Federal throne speech underwhelms western representatives
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Hey there, time traveller!
This article was published 23/11/2021 (563 days ago), so information in it may no longer be current.
OTTAWA — After an election that brought little change to the House of Commons, the Trudeau government is doubling down on an agenda that had little to offer the Prairies.
“As we move forward on the economy of the future, no worker or region will be left behind,” Gov. Gen. Mary Simon said in the Senate chamber Tuesday, as she read from the Trudeau government’s throne speech.
The speech, which outlines the legislative agenda, pledged a greener, more resilient country, but spoke to issues in the three largest cities who delivered the Liberals their second minority government.
Those issues included helping provinces implement a handgun ban if they wish, more protections for the French language in Quebec, and a subsidy for cities that loosen zoning rules that prevent building more housing stock.
The speech immediately garnered tepid support from the Bloc Québécois, which is enough to get it passed in the Commons.
Conservative deputy leader Candice Bergen was disappointed the speech didn’t even mention agriculture, after a summer of drought, or how the oil sector fits into a clean energy transition.
“We’ve seen the West, and even Manitobans, been ignored largely by this government,” said the MP for Portage—Lisgar. “If this is the government’s priorities, it’s not looking good for us.”
The speech reiterates a commitment from two years ago to create the Canada Water Agency, which would revive a Regina institution that co-ordinates irrigation and provincial flood-risk management.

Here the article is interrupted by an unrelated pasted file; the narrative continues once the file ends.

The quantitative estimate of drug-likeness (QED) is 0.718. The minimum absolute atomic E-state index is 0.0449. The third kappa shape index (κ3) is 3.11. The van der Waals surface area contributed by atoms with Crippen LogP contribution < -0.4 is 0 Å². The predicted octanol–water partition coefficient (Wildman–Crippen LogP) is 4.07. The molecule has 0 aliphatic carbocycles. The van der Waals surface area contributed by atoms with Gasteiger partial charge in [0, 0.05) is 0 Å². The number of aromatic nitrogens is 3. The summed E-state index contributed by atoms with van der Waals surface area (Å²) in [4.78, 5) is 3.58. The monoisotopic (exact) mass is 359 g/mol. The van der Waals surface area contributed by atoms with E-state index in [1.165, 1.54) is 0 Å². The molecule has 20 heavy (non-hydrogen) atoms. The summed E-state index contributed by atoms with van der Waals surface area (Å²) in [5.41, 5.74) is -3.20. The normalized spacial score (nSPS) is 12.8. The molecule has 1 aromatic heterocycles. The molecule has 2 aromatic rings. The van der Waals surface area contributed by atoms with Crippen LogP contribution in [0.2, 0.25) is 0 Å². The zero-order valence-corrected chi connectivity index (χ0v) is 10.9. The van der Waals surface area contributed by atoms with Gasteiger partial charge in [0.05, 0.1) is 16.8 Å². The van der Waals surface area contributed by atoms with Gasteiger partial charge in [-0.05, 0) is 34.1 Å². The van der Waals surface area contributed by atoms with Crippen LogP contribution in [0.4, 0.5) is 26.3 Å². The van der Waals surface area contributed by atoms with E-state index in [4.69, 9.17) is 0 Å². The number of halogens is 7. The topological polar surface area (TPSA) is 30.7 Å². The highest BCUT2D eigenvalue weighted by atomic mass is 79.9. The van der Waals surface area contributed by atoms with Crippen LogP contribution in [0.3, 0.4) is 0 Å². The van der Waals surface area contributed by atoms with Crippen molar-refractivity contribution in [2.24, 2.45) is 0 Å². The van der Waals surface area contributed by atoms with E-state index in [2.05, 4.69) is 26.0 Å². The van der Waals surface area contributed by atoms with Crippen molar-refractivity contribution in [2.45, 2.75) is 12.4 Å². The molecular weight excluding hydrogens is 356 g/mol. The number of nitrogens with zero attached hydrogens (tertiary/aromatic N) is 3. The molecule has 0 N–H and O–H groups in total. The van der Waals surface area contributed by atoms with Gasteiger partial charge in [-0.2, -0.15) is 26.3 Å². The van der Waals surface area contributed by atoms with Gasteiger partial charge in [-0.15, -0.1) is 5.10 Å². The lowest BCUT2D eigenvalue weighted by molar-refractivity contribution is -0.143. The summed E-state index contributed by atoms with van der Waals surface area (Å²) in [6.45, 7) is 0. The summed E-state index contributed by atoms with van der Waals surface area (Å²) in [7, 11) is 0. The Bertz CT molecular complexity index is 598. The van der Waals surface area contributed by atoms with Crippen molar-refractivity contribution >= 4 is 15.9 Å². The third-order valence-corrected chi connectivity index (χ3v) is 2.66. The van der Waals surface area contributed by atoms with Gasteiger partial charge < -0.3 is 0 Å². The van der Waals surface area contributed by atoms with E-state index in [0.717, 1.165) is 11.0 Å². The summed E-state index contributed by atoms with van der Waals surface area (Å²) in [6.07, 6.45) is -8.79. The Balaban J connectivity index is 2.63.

The Liberals also restated their pledge to cap oil and gas sector emissions, but unlike the speech a year ago, they made no mention of how to transition energy workers or what role provinces with hydroelectric supply will play.
“They have basically washed their hands of the West,” said Bergen.
She noted Trudeau’s pledge to facilitate handgun bans doesn’t respond to what Winnipeg police say is needed to curb crime. “He pits one region against another; he pits rural against urban.”
Tuesday’s speech pledged to again increase the Canada Child Benefit “to keep up with the cost of living,” which should help Manitoba families, who disproportionately get low-income top-ups on their baby bonus cheques.
And yet the speech made no mention of thousands of Canadians facing losing those top-ups due to earlier COVID-19 pandemic benefits raising their incomes, nor the clawback of seniors’ guaranteed income supplement, noted NDP MP Daniel Blaikie.
“It’s going to hang a lot of people out to dry,” he said.
The Liberals promised more action on child care and housing as a response to mounting concerns about inflation, but Blaikie said the lack of detail makes those pledges hard to believe.
“This is a really light document; it doesn’t actually address a lot of the big challenges that we’re facing as a country,” said Blaikie (Elmwood—Transcona).
“I don’t think there is any regional content in this speech from the throne… regional interests are quite concrete and specific.”
On health care, the speech mentioned the need to deal with “delayed procedures” under COVID-19 and “care in rural communities” but avoided addressing a unanimous call by premiers to boost health-care transfers — which Manitoba Premier Heather Stefanson has said is her top federal priority.
The government also reiterated its August commitment to appoint a “special interlocutor to further advance justice on residential schools.”
That didn’t impress the Assembly of Manitoba Chiefs. It said Ottawa should have scrapped its ongoing challenge of an order to compensate families placed into an underfunded foster care system or outlined more specifics on stopping the factors that cause Indigenous women to go missing.
Despite underwhelming response from the opposition, Simon urged MPs and senators to work together.
The Governor General said collaboration can move Canadians past guilt around the discovery of burial sites, trauma from natural disasters, and a harrowing pandemic.
“The decade got off to an incredibly difficult start, but this is the time to rebuild.”